The Bristolian quartet SVALBARD are proving to be a gem in the British metal scene. It’s Hard To Have Hope, the band’s second album is sure to propel the band further in high esteem. A band who do not shy away from tough topics, it would be easy to fall in the trap of focussing on the song titles and lyrical content, but the band’s music is just as hard-hitting. So much aggression AND passion has been poured into this album, I genuinely think it’s going to blow everyone away.
Starting with a topic most of our generation can unfortunately relate to, Unpaid Intern is as angry and aggressive you feel when you’re confronted with the pessimistic job prospects of today. What I find exciting about SVALBARD is their ability to avoid being pigeonholed. Hardcore is present, as well as post-rock riffs and black metal musings…and that’s just the beginning. I think this diversity hopefully predicts the longevity and accessibility of the band, as they will comfortably flow from one scene to another and it’s sometimes the crossover bands who achieve the most awesome things. Unpaid Intern is a perfect example of what SVALBARD are all about.
The dual vocals of guitarists Serena Cherry and Liam Phelan have a nostalgic KYLESA feel about them. I’ve always thought Cherry sounds a cross between Laura Pleasants and WALL OF JERICHO’s Candace Kucsulain. One of the most unforgiving female vocalists around, Cherry often steals the show on this record with her screams and hushed vocals. The latter can be heard at the beginning and end of second track, Revenge Porn. If the subject matter wasn’t so serious I would dare to call this song beautiful. A disgusting yet current topic, this song is complimented by the equally damning approach the band take with their delivery. A black metal influence is strong here, with its soundscapes and hectic drumming. Comparisons to OATHBREAKER could easily be made here but you can understand why label mates MØL will be joining SVALBARD as support for a few of their forthcoming shows, as they both have that glorious post-black metal sound.
Feminazi?! continues the black metal feeling with the drums and riffs sounding like WINTERFYLLETH and ENSLAVED. It is quite spectacular and once the middle eight kicks in you will be well and truly under SVALBARD’s spell. After two strong opening songs, this track keeps up the pace and gives It’s Hard To Have Hope a further, darker edge. Things slow down a notch with the opening of Pro-Life?!; Cherry sounds like she is channelling her inner MYRKUR, but things accelerate again in the usual black/post metal manner. The laidback moments shine and emphasise the heavier parts.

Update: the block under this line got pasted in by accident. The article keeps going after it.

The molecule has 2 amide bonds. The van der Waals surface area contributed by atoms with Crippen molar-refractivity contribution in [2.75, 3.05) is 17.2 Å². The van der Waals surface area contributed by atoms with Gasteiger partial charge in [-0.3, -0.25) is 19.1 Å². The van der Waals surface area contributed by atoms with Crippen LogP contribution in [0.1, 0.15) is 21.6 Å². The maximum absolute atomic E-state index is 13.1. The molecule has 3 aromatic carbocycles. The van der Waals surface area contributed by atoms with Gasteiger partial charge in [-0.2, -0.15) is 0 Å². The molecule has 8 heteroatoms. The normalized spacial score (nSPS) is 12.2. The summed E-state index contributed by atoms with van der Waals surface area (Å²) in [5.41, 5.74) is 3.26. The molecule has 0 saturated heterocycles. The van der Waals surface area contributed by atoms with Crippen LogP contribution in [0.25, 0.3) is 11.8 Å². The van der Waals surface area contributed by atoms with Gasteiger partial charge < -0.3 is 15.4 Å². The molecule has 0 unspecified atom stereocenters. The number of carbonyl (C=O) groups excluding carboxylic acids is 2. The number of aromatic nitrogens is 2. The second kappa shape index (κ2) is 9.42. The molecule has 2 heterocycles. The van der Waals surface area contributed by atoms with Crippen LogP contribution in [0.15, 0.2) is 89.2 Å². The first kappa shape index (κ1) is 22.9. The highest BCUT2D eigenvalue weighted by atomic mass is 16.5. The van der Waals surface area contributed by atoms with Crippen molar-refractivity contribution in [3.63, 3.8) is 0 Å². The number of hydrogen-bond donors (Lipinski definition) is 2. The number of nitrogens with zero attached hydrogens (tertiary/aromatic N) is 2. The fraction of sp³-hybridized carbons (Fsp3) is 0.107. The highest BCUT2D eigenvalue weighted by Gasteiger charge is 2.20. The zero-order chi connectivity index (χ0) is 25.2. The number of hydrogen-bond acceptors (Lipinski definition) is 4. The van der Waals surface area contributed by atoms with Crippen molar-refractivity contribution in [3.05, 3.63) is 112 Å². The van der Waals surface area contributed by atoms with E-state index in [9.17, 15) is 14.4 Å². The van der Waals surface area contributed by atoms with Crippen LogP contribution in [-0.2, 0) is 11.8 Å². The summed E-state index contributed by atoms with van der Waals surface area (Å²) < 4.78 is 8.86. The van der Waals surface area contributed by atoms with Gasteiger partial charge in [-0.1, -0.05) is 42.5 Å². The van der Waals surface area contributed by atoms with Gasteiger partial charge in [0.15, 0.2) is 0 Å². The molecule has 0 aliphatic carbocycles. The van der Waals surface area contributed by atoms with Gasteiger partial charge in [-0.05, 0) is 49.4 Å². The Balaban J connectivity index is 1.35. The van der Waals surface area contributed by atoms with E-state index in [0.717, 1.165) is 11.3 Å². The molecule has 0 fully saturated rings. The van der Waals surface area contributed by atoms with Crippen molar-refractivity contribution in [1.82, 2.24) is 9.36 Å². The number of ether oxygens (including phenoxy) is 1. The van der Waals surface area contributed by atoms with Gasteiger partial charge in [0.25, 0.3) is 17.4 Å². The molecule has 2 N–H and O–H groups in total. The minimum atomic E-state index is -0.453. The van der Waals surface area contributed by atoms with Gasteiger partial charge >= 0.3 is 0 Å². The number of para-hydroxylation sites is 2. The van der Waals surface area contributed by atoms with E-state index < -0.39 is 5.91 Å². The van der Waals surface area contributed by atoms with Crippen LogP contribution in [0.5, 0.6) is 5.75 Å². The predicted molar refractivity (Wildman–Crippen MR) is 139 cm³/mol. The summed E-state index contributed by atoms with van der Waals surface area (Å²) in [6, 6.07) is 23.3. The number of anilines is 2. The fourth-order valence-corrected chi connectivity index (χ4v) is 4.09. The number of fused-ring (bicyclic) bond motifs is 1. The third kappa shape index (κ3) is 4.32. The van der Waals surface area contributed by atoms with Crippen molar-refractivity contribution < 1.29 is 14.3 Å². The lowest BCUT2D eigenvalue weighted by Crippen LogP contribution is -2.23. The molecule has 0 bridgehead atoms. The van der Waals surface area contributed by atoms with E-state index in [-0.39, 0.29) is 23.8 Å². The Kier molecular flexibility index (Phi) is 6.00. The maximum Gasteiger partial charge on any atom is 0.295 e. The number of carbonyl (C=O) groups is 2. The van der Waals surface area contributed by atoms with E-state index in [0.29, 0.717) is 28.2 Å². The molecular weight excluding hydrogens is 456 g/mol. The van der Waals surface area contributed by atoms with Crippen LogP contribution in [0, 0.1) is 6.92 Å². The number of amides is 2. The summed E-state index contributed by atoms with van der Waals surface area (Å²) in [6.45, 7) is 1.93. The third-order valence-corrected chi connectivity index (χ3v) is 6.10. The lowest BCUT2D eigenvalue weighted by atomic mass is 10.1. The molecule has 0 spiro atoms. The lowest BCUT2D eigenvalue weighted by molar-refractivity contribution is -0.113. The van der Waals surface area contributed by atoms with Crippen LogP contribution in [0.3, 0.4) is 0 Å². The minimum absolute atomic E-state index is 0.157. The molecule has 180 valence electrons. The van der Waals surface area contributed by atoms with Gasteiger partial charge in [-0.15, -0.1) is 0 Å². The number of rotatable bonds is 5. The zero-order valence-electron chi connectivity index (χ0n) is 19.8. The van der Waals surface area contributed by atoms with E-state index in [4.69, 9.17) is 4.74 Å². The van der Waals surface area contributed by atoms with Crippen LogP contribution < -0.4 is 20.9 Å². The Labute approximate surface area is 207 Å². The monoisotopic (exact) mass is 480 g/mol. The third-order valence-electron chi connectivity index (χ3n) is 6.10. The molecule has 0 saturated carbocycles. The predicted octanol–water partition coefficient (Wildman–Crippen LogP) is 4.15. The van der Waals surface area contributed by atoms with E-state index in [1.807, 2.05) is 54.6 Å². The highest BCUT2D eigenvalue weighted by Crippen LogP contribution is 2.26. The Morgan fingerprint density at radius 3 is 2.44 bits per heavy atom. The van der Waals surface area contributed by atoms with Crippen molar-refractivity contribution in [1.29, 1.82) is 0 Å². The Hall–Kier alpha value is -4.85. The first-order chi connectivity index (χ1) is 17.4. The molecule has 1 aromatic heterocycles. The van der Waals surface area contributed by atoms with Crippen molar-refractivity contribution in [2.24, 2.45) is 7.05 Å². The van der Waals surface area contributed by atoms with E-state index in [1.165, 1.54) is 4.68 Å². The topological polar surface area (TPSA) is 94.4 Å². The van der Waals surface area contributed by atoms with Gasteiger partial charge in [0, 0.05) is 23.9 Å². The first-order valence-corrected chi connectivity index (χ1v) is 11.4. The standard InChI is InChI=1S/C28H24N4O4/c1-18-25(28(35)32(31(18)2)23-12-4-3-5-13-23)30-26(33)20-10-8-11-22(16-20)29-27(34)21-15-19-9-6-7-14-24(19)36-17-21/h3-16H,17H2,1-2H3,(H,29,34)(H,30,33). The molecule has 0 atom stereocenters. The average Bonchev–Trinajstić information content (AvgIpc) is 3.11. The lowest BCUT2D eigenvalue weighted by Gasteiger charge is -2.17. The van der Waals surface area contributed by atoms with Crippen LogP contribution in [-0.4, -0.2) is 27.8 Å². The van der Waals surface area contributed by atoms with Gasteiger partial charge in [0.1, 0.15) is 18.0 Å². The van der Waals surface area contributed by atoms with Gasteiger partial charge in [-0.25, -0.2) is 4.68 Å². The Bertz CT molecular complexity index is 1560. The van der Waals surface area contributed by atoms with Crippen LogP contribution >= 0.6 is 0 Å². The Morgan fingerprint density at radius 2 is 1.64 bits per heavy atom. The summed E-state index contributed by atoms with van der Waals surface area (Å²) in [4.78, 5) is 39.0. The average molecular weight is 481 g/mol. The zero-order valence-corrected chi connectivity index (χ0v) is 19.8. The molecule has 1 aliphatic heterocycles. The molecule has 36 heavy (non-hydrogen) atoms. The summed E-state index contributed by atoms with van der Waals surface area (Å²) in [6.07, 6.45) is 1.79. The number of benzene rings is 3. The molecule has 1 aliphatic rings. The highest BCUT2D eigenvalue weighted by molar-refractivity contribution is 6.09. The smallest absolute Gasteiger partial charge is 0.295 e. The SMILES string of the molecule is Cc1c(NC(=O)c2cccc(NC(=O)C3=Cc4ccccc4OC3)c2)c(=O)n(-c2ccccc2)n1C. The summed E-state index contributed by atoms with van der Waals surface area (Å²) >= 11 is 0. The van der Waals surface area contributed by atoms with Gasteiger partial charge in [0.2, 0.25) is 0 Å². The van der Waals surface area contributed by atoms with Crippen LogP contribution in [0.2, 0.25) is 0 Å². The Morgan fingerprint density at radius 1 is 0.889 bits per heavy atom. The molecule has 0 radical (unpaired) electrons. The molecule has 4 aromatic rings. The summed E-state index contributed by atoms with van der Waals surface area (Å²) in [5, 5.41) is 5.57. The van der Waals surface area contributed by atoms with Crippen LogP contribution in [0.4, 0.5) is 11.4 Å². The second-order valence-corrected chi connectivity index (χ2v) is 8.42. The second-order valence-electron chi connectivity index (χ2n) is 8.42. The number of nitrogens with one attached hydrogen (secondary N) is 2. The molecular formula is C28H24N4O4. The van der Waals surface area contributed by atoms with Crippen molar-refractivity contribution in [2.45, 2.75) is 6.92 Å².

Next track For The Sake Of The Breed is one of the album’s highlights for sure. It rages HARD. It charges, drops, crashes and has the most brilliant pacing, bringing back those KYLESA vibes again. Things take more of a post-hardcore turn with How Do We Stop It? There is something about this song that feels different to the others. There’s less urgency but the emotions feel deeper, giving the track a heightened aura of importance. Similar can be said for Try Not To Die Until You’re Dead; the pace and delivery is modest and eerily mesmerising, but bursts of determination crash through with triumphant riffs and passionate vocals. This could be a dark horse to be fan favourite.
The album finale Iorek is an entirely different beast. It is an instrumental wonder, taking influence from post-rock and even indie, it provides light to the dark intensity of the record. The bright riffs create shimmering soundscapes and shine hope on the darkness. It provides a stunning conclusion to an incredible album. The organic production of It’s Hard To Have Hope ensures the gritty tunes retain their rawness. Beautifully constructed and executed, SVALBARD have potentially made a modern classic. The British underground scene is bursting with potential and SVALBARD are worming their way to be the cream of the crop.